If one sentence could sum up legal practice in the English-speaking world this year, it would be this quote from The Leopard by the Sicilian novelist Giuseppe Tomaso di Lampedusa: “If we want things to stay as they are, things will have to change.” On the surface, most things looked the same; law firms still exist, as do their clients and client legal departments.
But below that deceptive calm, everything is indeed changing. Technology is transforming how litigation and contracts are done. Law firms, at least the forward-thinking firms who are attuned to the changes, are offering new services. Newer players, like those service providers, are edging closer toward legal practices, while other entrants, like the Big Four accounting firms, are becoming big players in the legal market as well. And all of this is playing out under the shadow of political uncertainty, between the trade wars initiated by the Trump Administration, and the so-far delayed Brexit by Great Britain. And we almost forgot to mention ongoing legislative efforts to protect data privacy and rein in the tech giants’ use of consumer data.
All of this in coming together under the umbrella of legal operations. At first “legal ops” were the province of a few lawyers who have a talent for math and were obsessed with trimming legal spending. Doing so was often a corporate imperative, but it also showed C-suite executives that the lawyers down the hall also understood the business and the eternal need to do more work efficiently. Now, legal ops have turned into a sub-industry, with a large professional organization and industry stars on the conference circuit. Legal ops have reached the point that having an ops group in the department is a best practice.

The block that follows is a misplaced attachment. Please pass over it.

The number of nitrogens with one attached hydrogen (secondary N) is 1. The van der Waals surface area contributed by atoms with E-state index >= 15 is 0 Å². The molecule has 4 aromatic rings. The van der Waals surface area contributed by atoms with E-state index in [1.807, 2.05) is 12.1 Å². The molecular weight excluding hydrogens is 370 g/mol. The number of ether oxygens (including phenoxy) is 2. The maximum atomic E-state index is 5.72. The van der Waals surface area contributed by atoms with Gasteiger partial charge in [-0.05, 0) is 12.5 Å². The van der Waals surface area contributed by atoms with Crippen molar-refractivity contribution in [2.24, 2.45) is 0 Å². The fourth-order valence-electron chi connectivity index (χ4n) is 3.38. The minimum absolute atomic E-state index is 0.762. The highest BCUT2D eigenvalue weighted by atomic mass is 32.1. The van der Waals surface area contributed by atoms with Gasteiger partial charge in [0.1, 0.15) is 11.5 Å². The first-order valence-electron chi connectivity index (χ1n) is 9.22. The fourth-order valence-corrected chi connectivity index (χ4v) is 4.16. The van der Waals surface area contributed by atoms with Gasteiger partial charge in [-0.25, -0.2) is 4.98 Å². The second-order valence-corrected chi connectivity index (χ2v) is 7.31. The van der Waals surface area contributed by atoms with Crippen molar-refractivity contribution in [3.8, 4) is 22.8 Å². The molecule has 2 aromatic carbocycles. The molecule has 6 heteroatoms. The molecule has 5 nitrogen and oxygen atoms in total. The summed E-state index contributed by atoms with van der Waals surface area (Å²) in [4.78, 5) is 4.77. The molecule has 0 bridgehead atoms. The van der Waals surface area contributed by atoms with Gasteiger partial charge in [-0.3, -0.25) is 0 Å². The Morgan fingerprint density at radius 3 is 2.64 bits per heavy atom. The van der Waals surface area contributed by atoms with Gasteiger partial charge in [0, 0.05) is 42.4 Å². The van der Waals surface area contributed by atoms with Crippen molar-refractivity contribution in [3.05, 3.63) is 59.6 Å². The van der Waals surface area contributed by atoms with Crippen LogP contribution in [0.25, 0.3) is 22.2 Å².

We’ve thought about what we’ve done this year and talked to the experts. Let’s take a closer look at what the year has brought us:
Politics and their consequences: Companies are struggling to figure out what Brexit, Great Britain’s exit from the European Union, means for them. Their lawyers have to look at their labor force in Britain to see whether and how current EU citizens from other nations can continue to work in the UK, or whether they need to be relocated. The main consequence for legal departments and outside counsel? A bigger workload, says Rees Morrison, the principal of General Counsel Metrics in Princeton, New Jersey.
In the United States, consumers advocates are calling for greater data protection akin to the EU’s General Data Protection Regulation (GDPR). So far, only California has answered the call with similar legislation, the California Consumer Privacy Act, which takes effect on New Year’s Day. And Microsoft recently announced that because of California’s influence and the CCPA, it will extend data privacy protections to all 50 states in the US.
New players, new roles: Alternative legal service providers such as Axiom and UnitedLex continue to make inroads into the legal market, performing tasks and taking on roles once exclusively performed by law firms and legal departments. But the real challenge to the traditional players comes from the Big Four accounting firms, which combine not only the tech capabilities of the UnitedLex type supplier, but also the business knowledge and accounting chops. An all-in-one kind of service, in other words. Thomson Reuters reports that 23 percent of large law firms say that they have competed and lost business to the Big Four in the past year.
“The Big Four and managed practices, law companies, financed tech ventures, cost center-based businesses all are moving into and up the ladder in the market.”